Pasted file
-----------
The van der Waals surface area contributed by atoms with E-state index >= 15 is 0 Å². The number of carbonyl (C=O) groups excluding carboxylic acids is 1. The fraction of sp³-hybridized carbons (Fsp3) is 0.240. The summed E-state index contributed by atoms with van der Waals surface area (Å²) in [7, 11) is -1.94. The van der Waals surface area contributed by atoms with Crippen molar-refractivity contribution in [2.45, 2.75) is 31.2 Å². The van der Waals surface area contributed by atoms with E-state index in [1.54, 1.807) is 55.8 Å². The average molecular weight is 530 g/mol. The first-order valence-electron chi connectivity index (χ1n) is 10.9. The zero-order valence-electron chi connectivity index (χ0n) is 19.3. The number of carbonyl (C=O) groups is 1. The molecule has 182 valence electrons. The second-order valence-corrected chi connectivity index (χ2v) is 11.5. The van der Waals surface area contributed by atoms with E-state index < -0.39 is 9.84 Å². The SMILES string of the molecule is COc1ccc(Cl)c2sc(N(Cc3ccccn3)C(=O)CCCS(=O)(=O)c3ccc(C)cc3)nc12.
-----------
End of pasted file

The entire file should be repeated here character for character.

The van der Waals surface area contributed by atoms with E-state index >= 15 is 0 Å². The number of carbonyl (C=O) groups excluding carboxylic acids is 1. The fraction of sp³-hybridized carbons (Fsp3) is 0.240. The summed E-state index contributed by atoms with van der Waals surface area (Å²) in [7, 11) is -1.94. The van der Waals surface area contributed by atoms with Crippen molar-refractivity contribution in [2.45, 2.75) is 31.2 Å². The van der Waals surface area contributed by atoms with E-state index in [1.54, 1.807) is 55.8 Å². The average molecular weight is 530 g/mol. The first-order valence-electron chi connectivity index (χ1n) is 10.9. The zero-order valence-electron chi connectivity index (χ0n) is 19.3. The number of carbonyl (C=O) groups is 1. The molecule has 182 valence electrons. The second-order valence-corrected chi connectivity index (χ2v) is 11.5. The van der Waals surface area contributed by atoms with E-state index < -0.39 is 9.84 Å². The SMILES string of the molecule is COc1ccc(Cl)c2sc(N(Cc3ccccn3)C(=O)CCCS(=O)(=O)c3ccc(C)cc3)nc12.